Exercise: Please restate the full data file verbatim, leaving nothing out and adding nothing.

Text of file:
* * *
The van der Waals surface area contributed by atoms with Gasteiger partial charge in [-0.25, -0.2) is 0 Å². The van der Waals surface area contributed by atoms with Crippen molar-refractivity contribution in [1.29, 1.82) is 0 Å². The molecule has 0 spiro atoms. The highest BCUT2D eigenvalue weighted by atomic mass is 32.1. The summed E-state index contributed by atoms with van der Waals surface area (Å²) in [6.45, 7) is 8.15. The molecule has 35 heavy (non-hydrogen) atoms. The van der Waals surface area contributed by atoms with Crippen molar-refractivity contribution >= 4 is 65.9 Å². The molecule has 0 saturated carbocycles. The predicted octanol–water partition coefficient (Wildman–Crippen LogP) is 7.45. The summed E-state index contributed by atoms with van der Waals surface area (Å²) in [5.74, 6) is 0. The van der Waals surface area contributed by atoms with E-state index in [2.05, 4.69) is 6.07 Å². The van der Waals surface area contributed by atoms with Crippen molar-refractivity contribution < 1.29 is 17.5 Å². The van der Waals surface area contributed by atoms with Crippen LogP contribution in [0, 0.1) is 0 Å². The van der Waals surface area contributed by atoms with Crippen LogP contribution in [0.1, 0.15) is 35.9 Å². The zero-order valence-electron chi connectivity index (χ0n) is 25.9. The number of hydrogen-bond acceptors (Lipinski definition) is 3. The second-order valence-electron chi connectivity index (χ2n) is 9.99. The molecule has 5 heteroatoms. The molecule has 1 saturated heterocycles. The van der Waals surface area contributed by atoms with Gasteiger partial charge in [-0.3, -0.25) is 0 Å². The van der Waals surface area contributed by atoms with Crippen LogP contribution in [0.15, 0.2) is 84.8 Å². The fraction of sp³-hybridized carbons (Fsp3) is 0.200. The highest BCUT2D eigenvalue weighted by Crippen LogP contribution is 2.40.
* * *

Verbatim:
The van der Waals surface area contributed by atoms with Gasteiger partial charge in [-0.25, -0.2) is 0 Å². The van der Waals surface area contributed by atoms with Crippen molar-refractivity contribution in [1.29, 1.82) is 0 Å². The molecule has 0 spiro atoms. The highest BCUT2D eigenvalue weighted by atomic mass is 32.1. The summed E-state index contributed by atoms with van der Waals surface area (Å²) in [6.45, 7) is 8.15. The molecule has 35 heavy (non-hydrogen) atoms. The van der Waals surface area contributed by atoms with Crippen molar-refractivity contribution >= 4 is 65.9 Å². The molecule has 0 saturated carbocycles. The predicted octanol–water partition coefficient (Wildman–Crippen LogP) is 7.45. The summed E-state index contributed by atoms with van der Waals surface area (Å²) in [5.74, 6) is 0. The van der Waals surface area contributed by atoms with E-state index in [2.05, 4.69) is 6.07 Å². The van der Waals surface area contributed by atoms with Crippen molar-refractivity contribution < 1.29 is 17.5 Å². The van der Waals surface area contributed by atoms with Crippen LogP contribution in [0, 0.1) is 0 Å². The van der Waals surface area contributed by atoms with Crippen LogP contribution in [0.1, 0.15) is 35.9 Å². The zero-order valence-electron chi connectivity index (χ0n) is 25.9. The number of hydrogen-bond acceptors (Lipinski definition) is 3. The second-order valence-electron chi connectivity index (χ2n) is 9.99. The molecule has 5 heteroatoms. The molecule has 1 saturated heterocycles. The van der Waals surface area contributed by atoms with Gasteiger partial charge in [-0.3, -0.25) is 0 Å². The van der Waals surface area contributed by atoms with Crippen LogP contribution in [0.15, 0.2) is 84.8 Å². The fraction of sp³-hybridized carbons (Fsp3) is 0.200. The highest BCUT2D eigenvalue weighted by Crippen LogP contribution is 2.40.